Reading For Enjoyment

Reading for enjoyment has been reported as more important for children’s educational success than their family’s socio-economic status1. Everything changes when we read. There is strong evidence linking reading for pleasure and educational outcomes. The benefits of reading for pleasure go beyond academic achievement and stretch throughout a person’s life.

It is with this research in mind that we would like to explain why a library is more than a room with books and essentially why investing in libraries means investing in our learners’ futures.

I have been spending time in The Sunflower Learning Centre, our flagship library, observing classes. The return on investment is sitting in front of me: a learner with his head in a book, another learner excited to check out a new book, or learners eagerly sharing their Mandela Day plans with the librarian.

The Minister of Basic Education’s recently announced plans to bring Swahili and coding into the curriculum. However, it is not Swahili and coding that our basic education needs … not just yet.

We have a crisis in our education system. Can we agree? It has reached epic proportions. If we want what the country so desperately needs: economically participative citizens, we need to start with a re-boot of the basics. The fundamentals. We need to tackle the literacy crisis. President Ramaphosa said as much in his State of the Nation Address.

A Library is More Than a Room Filled with Books

The reality is that first learners need to learn to read, it is a fundamental skill. By Grade 4 learners need to read to learn. This is encouraged through access to varied and stimulating books, curriculum and physical space. Unfortunately, the Western Cape Education Department does not provide school libraries as part of their mandate. This is where private organisations can fill the gap. Libraries are good investments – being both ‘low risk’ and ‘high return’.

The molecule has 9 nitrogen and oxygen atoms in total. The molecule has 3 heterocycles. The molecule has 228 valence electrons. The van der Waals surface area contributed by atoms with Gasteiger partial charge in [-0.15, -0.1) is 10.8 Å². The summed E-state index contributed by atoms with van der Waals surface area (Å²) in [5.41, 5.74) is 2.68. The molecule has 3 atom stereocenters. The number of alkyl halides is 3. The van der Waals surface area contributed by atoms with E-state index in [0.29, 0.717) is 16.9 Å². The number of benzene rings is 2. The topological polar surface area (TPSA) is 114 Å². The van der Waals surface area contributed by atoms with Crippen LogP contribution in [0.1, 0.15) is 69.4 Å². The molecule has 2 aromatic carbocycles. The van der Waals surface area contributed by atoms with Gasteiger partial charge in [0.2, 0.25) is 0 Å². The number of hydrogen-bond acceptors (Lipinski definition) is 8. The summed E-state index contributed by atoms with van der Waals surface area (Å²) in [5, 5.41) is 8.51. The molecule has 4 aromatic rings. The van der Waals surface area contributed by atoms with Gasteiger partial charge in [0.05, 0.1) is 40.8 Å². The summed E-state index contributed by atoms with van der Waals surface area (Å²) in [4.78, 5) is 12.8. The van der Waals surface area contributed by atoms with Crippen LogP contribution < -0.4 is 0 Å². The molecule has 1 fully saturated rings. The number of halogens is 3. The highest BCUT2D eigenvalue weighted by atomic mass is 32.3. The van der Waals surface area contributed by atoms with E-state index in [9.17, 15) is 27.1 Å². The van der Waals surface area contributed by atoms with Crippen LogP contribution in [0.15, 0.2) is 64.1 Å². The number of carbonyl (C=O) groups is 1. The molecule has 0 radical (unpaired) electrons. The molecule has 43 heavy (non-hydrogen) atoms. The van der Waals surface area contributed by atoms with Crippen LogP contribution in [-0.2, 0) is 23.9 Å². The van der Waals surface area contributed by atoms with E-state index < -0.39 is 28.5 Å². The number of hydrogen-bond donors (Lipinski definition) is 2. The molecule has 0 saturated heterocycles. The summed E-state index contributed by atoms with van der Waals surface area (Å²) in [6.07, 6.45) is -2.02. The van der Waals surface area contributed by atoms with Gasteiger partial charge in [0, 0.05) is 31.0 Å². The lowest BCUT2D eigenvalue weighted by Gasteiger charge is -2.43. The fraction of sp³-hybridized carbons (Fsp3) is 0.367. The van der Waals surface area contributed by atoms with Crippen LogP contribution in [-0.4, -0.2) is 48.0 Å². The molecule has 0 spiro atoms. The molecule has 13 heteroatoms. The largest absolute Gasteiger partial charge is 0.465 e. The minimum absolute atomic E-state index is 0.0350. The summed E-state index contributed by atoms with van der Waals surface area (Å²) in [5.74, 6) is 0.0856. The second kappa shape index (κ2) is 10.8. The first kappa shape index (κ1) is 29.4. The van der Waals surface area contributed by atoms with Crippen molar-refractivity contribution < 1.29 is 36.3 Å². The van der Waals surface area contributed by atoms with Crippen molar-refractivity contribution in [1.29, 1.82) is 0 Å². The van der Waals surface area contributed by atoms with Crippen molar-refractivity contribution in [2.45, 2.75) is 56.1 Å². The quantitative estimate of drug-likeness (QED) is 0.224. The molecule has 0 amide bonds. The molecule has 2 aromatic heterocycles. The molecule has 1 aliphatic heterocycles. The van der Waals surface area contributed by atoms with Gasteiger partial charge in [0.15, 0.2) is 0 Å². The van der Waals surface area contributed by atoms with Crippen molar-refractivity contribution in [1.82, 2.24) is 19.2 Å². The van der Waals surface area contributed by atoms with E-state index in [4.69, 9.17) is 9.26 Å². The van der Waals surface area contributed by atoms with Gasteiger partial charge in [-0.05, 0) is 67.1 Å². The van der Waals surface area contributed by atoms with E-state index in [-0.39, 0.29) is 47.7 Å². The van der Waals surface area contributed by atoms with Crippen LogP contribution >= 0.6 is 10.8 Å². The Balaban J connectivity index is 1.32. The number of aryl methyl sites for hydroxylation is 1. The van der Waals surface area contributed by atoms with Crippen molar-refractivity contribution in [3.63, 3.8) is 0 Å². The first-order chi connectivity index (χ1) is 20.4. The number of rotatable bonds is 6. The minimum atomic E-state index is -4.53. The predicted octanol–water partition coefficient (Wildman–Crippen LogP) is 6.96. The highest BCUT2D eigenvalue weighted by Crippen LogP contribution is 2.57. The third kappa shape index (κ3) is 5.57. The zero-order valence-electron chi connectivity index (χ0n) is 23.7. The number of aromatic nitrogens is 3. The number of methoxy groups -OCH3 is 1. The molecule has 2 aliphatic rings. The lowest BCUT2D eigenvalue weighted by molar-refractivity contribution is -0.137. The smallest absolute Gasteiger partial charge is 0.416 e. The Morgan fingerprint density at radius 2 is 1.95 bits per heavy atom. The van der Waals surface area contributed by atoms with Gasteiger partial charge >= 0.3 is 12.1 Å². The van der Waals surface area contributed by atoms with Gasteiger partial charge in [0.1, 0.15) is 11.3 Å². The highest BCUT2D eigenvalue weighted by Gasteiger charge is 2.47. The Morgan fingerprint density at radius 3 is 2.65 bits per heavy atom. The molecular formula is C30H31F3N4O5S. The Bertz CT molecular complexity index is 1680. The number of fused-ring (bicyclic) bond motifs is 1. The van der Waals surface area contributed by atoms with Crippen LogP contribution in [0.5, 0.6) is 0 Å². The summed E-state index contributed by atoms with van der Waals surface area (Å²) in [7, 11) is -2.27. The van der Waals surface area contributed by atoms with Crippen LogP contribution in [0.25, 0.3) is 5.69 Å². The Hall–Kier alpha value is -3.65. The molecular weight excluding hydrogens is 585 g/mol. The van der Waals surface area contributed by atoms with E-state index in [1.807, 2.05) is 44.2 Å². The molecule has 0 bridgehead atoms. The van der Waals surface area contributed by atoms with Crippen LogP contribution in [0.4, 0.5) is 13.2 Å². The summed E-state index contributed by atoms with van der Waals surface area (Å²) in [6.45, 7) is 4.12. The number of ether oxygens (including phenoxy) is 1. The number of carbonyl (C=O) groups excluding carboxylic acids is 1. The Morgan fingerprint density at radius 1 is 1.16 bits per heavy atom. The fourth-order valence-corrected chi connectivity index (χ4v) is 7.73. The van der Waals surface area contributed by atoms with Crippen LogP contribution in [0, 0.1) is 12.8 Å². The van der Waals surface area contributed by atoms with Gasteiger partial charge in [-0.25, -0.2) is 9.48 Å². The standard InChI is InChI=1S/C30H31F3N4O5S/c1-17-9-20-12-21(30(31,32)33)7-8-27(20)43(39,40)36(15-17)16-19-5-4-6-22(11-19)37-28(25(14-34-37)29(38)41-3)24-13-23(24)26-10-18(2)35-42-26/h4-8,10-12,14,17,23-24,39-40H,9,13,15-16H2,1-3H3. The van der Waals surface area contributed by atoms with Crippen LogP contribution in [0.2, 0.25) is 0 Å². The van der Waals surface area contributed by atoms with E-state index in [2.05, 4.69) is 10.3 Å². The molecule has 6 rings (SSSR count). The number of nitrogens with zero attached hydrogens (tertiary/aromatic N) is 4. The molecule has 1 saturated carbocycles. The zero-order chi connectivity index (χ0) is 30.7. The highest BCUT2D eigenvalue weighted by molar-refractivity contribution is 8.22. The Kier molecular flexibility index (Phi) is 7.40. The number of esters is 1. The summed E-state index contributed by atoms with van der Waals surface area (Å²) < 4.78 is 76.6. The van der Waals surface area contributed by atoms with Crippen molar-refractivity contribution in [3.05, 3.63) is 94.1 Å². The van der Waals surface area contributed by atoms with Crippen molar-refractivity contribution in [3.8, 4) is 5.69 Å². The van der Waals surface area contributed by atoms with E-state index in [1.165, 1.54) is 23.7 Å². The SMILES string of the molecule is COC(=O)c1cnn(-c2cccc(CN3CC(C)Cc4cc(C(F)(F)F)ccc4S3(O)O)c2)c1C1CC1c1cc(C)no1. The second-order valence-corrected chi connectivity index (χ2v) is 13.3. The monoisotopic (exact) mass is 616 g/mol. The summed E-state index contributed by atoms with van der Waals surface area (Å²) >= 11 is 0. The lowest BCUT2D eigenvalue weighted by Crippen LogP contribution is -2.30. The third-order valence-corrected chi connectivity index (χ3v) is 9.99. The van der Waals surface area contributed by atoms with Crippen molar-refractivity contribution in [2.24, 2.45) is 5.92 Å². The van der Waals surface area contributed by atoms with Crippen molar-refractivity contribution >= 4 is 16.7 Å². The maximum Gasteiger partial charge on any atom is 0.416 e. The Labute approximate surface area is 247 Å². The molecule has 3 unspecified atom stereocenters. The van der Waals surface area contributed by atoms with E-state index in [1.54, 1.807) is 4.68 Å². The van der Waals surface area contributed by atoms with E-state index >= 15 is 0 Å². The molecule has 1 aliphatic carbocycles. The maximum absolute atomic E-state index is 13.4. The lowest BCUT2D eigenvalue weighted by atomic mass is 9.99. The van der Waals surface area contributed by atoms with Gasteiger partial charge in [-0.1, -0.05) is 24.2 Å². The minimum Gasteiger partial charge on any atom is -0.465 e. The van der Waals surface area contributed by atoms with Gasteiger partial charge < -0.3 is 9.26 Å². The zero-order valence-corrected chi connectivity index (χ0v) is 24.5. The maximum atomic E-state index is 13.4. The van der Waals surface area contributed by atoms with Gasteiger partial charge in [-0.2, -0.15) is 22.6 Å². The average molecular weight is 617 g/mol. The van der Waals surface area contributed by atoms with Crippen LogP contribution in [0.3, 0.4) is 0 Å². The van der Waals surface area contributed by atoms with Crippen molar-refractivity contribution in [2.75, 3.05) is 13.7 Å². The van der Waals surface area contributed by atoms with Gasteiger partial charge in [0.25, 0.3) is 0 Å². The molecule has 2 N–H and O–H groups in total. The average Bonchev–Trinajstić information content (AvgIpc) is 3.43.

Nic Spaull once said, “Just because you have a pool, does not mean you can swim. A Library does not equal ability to read!”. Kids read when they have access and choice to what they can read. They need to see people reading. Parents. Teachers. Caregivers. They need comfortable environments that encourage reading.

Libraries and library programmes should be a safe space; providing the room to read and space to dream. Library programmes should be relevant and tie into classroom learnings but also allow learners the options to explore the world beyond their current textbooks, their daily lives and their existing horizons. They need buy-in and support from the staff, parents and enthusiastic librarians.

A Library Can be the Heart of the School

The Sunflower Learning Centre in Zonnebloem is proving to be a wonderful example of this. It is a multifunctional space where learners and staff spend time, where several South Africa and international authors bring their books alive through the magic of readings and where children come in the early hours of the morning to keep warm.

What a library should be is a place that encourages dreaming about learning and learning to dream; it should be a refuge, it should be a classroom and a home rolled into one. Book by book it should work to help address the literacy issues in this country whilst acting as a springboard for young minds’ potential and bright future.

  1. OECD [2002]1 in UK Department of Education [2012].

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